Tag Archives: modify

Difference Between Turbo and Supercharger

Those looking for big power gains usually turn to some sort of power adder, either a Turbo Charger or a Super Charger. There are some big differences between operation, benefits, and setbacks depending on which setup you choose. Both utilize what’s called forced induction to help increase the amount of air mass entering the engine, thus creating more horsepower. How each power adder increases the amount of air mass is where the differences begin and I hope to simplify the differences in this article.

Difference Between Looks

First, a turbo charger looks different than a typical roots style super charger. Furthermore, they are located in different places on the engine.

Turbo Charger

Turbo Charger



Difference Between Source of Power

To create forced induction, an accessory like a turbo charger or supercharger requires a power source.  The turbo charger relies on exhaust to power the turbine, which forces air into the engine.  A roots style supercharger will rely on an accessory belt, which spins the turbine and forces air into the engine.  This is why typically going with a turbo over a supercharger is more expensive, because the setup to pull exhaust and pipe back into the turbo is a more expensive installation and requires more parts.

Difference Between Turbo Horsepower

The additional horsepower that is created by a power added engine will also fluctuate depending on which accessory you choose.  A Turbo charger has the capability of providing higher power gains, but only at higher RPMs.  That’s because it relies on exhaust to spool up it’s turbine, which requires more time, thus power on the lower RPMs are not as high as a supercharger can provide.  Also, even at higher RPMs a Turbo Charger will provide spikes in power, where a supercharger will provide a more even distribution of power over the entire RPM band.

The drop in power at lower RPM’s is frequently called Turbo Lag.  This is the name given to the time it takes to bring a turbo up to speed and actually start producing horsepower gains above a normally aspirated engine.  This is most noticable changing from idle to throttle response time.

Warning About Power Adders

Even though a turbo charger or supercharger can be more expensive, they provide the greatest horsepower per dollar spent.  But, just because you can buy a Turbo or Supercharger does not mean you should, because most engines require a lot of prep work before being able to utilize any power adder.  A Turbo or Supercharger adds a lot of strain to an engine, so replacing internal parts of an engine is highly recommended to support the large increase and boost of horsepower.  Furthermore, even after a turbo or SC is installed it’s important to make sure your car is properly tuned before going WOT(wide open throttle).  If you don’t take the proper steps, installing a power adder may just blow your OEM engine apart.

This has been the first in a series of articles on explaining entry level questions to automotive enthusiasts.  There are plenty of other differences in turbos and other power adder sources, but this article just attempts to scratch the surface and explain the basic questions someone may have.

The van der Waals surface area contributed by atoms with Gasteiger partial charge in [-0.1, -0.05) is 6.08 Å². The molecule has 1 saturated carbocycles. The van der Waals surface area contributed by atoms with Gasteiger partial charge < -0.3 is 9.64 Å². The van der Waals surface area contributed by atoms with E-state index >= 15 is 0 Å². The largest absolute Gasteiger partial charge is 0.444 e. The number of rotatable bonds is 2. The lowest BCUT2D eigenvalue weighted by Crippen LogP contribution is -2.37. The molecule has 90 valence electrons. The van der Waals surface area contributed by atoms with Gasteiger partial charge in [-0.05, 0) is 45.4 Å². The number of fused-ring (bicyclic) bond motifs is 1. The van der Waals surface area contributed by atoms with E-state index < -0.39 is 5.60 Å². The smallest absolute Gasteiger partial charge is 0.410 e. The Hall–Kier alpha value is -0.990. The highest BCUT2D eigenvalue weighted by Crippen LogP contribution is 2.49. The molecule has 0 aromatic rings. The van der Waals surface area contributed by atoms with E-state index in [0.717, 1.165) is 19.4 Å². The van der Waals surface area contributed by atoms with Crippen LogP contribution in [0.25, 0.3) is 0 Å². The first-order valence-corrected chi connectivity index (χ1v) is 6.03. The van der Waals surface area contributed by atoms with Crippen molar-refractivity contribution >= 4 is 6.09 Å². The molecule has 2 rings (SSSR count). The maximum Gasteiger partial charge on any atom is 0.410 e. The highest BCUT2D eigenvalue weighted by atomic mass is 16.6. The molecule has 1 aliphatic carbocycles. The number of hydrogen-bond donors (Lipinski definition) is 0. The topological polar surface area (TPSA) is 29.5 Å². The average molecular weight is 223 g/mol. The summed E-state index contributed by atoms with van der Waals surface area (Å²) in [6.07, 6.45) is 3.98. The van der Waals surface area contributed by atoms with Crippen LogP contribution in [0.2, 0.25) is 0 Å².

Next What’s The Difference Article: HID vs Halogen Lights

Does Your Car Need A Spoiler?

Modifying your ride is more than a hobby for the dedicated enthusiast; it’s a passion, an obsession even. With so many different types of modifications on the market, it can be difficult to know what you should modify first. While engine modification is a definite requirement for most tuners, body modifications are just as important. So, where do you start with body modifications?

Both body kits and spoilers are a great place to start. While many body kits come with spoilers (some do not), purchasing a spoiler separately can be a more cost-effective way to begin a modification. What types of spoilers can you find? There are hundreds of different styles, from huge wing spoilers to more subtle spoilers that simply add a lip to your trunk lid. However, the types of spoilers available will vary by the year, make and model of your car (you can find a wide list of body kits and spoilers at AndysAutoSport.com).

Choosing accessories that are made for your specific vehicle is a much better option that choosing a “universal” accessory. This applies to spoilers as well as anything else. Universal fits tend to leave much to be desired. They often have loose fits, sloppy looks and require extra modification in the form of cutting, drilling and securing. A spoiler or other accessory made to fit your vehicle will minimize the amount of work needed.

Regardless of make and model, you’ll be confronted with several choices when it comes time to purchase your spoiler.

  • Aluminum – Aluminum spoilers definitely stand out from the crowd. They are usually tall, though many models have a height adjustment mechanism. These are ideal for a techie look, or those interested in a futuristic style, as well as a lightweight solution.

  • Carbon Fiber – Few materials compare to carbon fiber in terms of strength, durability and weight. This material is ideal for spoiler creation and can lend a unique look to your car. Carbon fiber lends a race-inspired look to any ride.

  • Paintable Spoilers – These usually come unfinished, and allow you to paint the spoiler the same color as your car. This is an ideal option for owners who want to maintain a consistent style and color throughout their vehicle.

A spoiler also offers a way to reduce friction as your car drives, saving you fuel (as long as you drive normally), as well as providing additional down force for the rear of the car.